• Personal inventory. I don’t have crazy amounts but probably have or at least had like 4k rounds of .223 at my house before all this craziness started. No plans to buy more until things normalize. In the common calibers you gotta stay stocked somewhat deep. In more niche stuff you really don’t, as the stores will always have 6mm Creedmoor and whatever other target and hunting stuff. But the commodity and self defense calibers? You should keep enough to last you at least a year, IMHO

  3. “That said, itโ€™s possible that under non-stop full-auto fire the gas tube or another component in the upper may well fail first.”

    I couldn’t re-locate them, but there are videos out there of an early M16 manufacturer (Colt?) destructively testing pencil and “heavy” profile barrels. The pencil barrel drooped like taffy after only ~10 mags of full auto and the heavy barrel’s gas tube blew out after ~15 (IIRC) mags. My numbers are probably off by a smidge but it was really surprising how quickly they self destructed.

    So, unless you have quite a few uppers to literally hot-swap in you’re probably not going to be melting that lower even with this kind of abuse. But I’d still love to try…

  4. Full auto is fun, but do enough of it and it becomes routine. In the real world aimed rifle fire is more effective. Entry, is probably as easily accomplished with a double tap as two round bursts. Belt fed is another story. Infantry squads should have belt fed machineguns. (The BREN is an exception. The best mag fed LMG I ever fired. Browning BAR a close second.) Anyway, riflemen need suppressive fire on the objective while they flank or do a bounding overwatch. (Should be .30 caliber.) Again, full auto is fun. If you can afford to feed it today.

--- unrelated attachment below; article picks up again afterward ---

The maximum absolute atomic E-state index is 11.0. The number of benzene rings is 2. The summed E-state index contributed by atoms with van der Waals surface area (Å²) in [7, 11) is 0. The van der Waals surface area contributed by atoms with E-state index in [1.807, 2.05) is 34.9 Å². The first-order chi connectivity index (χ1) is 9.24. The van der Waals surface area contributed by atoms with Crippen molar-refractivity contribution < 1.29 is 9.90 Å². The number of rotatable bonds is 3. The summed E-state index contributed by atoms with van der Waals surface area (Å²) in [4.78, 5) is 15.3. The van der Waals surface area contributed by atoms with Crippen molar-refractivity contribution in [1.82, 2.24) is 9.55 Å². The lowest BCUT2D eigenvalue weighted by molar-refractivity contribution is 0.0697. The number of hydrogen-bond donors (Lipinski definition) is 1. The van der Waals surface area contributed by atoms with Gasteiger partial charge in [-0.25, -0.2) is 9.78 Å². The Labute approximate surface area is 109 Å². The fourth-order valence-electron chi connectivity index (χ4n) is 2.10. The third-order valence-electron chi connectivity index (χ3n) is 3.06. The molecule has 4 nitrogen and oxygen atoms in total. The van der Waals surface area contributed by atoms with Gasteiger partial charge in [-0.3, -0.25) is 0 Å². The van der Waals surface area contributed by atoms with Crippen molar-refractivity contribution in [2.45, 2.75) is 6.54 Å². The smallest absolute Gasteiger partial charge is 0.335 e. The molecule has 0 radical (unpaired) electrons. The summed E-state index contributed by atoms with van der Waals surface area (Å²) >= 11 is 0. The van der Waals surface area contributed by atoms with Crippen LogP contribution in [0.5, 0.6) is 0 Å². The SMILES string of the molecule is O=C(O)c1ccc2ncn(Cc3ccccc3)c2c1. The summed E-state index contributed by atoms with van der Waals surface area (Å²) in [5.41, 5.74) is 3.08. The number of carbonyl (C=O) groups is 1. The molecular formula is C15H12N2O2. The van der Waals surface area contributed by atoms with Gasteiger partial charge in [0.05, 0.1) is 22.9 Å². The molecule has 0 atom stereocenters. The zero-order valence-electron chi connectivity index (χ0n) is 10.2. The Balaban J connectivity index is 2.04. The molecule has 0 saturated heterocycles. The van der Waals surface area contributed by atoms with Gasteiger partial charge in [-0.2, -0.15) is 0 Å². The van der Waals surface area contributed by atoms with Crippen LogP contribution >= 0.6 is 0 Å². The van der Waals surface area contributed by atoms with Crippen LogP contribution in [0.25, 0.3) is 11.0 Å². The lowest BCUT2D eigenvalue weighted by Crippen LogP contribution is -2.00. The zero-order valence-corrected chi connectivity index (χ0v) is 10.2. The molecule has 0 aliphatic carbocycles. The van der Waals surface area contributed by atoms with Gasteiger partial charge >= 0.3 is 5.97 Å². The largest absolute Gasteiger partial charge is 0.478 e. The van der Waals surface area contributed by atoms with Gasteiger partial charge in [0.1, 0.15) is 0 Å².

5. Can’t see myself ever laying down suppressive fire, but I will admit full auto is something I would like to try out.

    • Rusty, there are lots of commercial ranges that will “rent” full auto weapons. Free advice, go ahead and do a full auto mag dump. Get it out of your system. Most people have to. After that, stance. Just like handgun choose the stance you prefer.Lean slightly forward at the waist. Flex your knees. Get on and off the trigger. Two, three round bursts are what you want. Full auto is fun, but it ain’t no death ray.

  6. I’ve also seen the YouTube video of someone shooting an AR with an acrylic lower. It didn’t last too long, but didn’t fail disastrously.
    But what I’d really like to see is a test of an AR built with a lower machined from Aluminum oxy nitride, also referred to as AlON, also referred to as transparent aluminum. Yes, it is transparent. Makes great but expensive highly bullet resistant windows.

  7. Maybe not Kosher, but I would like to ask if you can just move that giggle switch from rifle to rifle, since the switch is the “machine gun”, and if so, could a person who is not a manufacturer do so? Or is it locked into that lower or upper/lower forever once installed?

    • In this case the lower is the registered part. You could register a drop in auto sear or something and move that from gun to gun, yes, but the standard M16 trigger pack with auto sear are not regulated items. Since you have to cut the lower properly for the auto sear and drill the third hole for it, it’s the lower that ends up being the machine gun. Usually when the part can be dropped into an otherwise unmodified receiver, that’s the case in which the part itself is what’s registered.

      • “the standard M16 trigger pack with auto sear are not regulated items.”


        Someone who has one and an AR-pattern receiver won’t get busted for ‘constructive possession?

        • The sellers I’ve seen (at least BCM and even Brownell’s have all the parts on their website) say they won’t ship the parts to you unless you give them a copy of your registration.